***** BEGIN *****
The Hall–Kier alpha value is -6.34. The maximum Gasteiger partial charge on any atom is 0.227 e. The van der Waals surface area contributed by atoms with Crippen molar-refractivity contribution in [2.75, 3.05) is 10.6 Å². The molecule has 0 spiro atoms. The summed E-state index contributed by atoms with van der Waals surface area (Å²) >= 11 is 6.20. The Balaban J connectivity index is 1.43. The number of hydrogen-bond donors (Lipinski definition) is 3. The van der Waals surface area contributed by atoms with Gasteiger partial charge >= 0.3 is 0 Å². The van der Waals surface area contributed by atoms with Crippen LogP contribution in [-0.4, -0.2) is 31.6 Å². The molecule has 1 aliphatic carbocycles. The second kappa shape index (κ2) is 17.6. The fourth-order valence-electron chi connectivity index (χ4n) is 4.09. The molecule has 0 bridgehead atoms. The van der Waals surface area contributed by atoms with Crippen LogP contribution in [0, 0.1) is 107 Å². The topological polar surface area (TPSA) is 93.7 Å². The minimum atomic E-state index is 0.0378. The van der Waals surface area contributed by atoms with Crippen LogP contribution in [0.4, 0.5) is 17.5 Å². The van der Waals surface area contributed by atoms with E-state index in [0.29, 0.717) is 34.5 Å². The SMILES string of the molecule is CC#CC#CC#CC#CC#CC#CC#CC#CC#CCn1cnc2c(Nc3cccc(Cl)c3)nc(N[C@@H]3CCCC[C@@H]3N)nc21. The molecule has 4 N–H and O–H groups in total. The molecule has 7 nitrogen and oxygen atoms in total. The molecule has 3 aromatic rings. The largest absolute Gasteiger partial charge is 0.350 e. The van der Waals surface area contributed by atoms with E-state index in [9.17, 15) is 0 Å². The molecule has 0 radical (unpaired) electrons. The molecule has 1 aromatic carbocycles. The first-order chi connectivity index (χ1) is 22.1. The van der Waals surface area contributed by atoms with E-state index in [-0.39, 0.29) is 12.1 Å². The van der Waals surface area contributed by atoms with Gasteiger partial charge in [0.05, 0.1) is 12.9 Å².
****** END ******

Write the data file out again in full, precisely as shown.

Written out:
The Hall–Kier alpha value is -6.34. The maximum Gasteiger partial charge on any atom is 0.227 e. The van der Waals surface area contributed by atoms with Crippen molar-refractivity contribution in [2.75, 3.05) is 10.6 Å². The molecule has 0 spiro atoms. The summed E-state index contributed by atoms with van der Waals surface area (Å²) >= 11 is 6.20. The Balaban J connectivity index is 1.43. The number of hydrogen-bond donors (Lipinski definition) is 3. The van der Waals surface area contributed by atoms with Gasteiger partial charge >= 0.3 is 0 Å². The van der Waals surface area contributed by atoms with Crippen LogP contribution in [-0.4, -0.2) is 31.6 Å². The molecule has 1 aliphatic carbocycles. The second kappa shape index (κ2) is 17.6. The fourth-order valence-electron chi connectivity index (χ4n) is 4.09. The molecule has 0 bridgehead atoms. The van der Waals surface area contributed by atoms with Crippen LogP contribution in [0, 0.1) is 107 Å². The topological polar surface area (TPSA) is 93.7 Å². The minimum atomic E-state index is 0.0378. The van der Waals surface area contributed by atoms with Crippen LogP contribution in [0.4, 0.5) is 17.5 Å². The van der Waals surface area contributed by atoms with E-state index in [0.29, 0.717) is 34.5 Å². The SMILES string of the molecule is CC#CC#CC#CC#CC#CC#CC#CC#CC#CCn1cnc2c(Nc3cccc(Cl)c3)nc(N[C@@H]3CCCC[C@@H]3N)nc21. The molecule has 4 N–H and O–H groups in total. The molecule has 7 nitrogen and oxygen atoms in total. The molecule has 3 aromatic rings. The largest absolute Gasteiger partial charge is 0.350 e. The van der Waals surface area contributed by atoms with E-state index in [9.17, 15) is 0 Å². The molecule has 0 radical (unpaired) electrons. The molecule has 1 aromatic carbocycles. The first-order chi connectivity index (χ1) is 22.1. The van der Waals surface area contributed by atoms with E-state index in [-0.39, 0.29) is 12.1 Å². The van der Waals surface area contributed by atoms with Gasteiger partial charge in [0.05, 0.1) is 12.9 Å².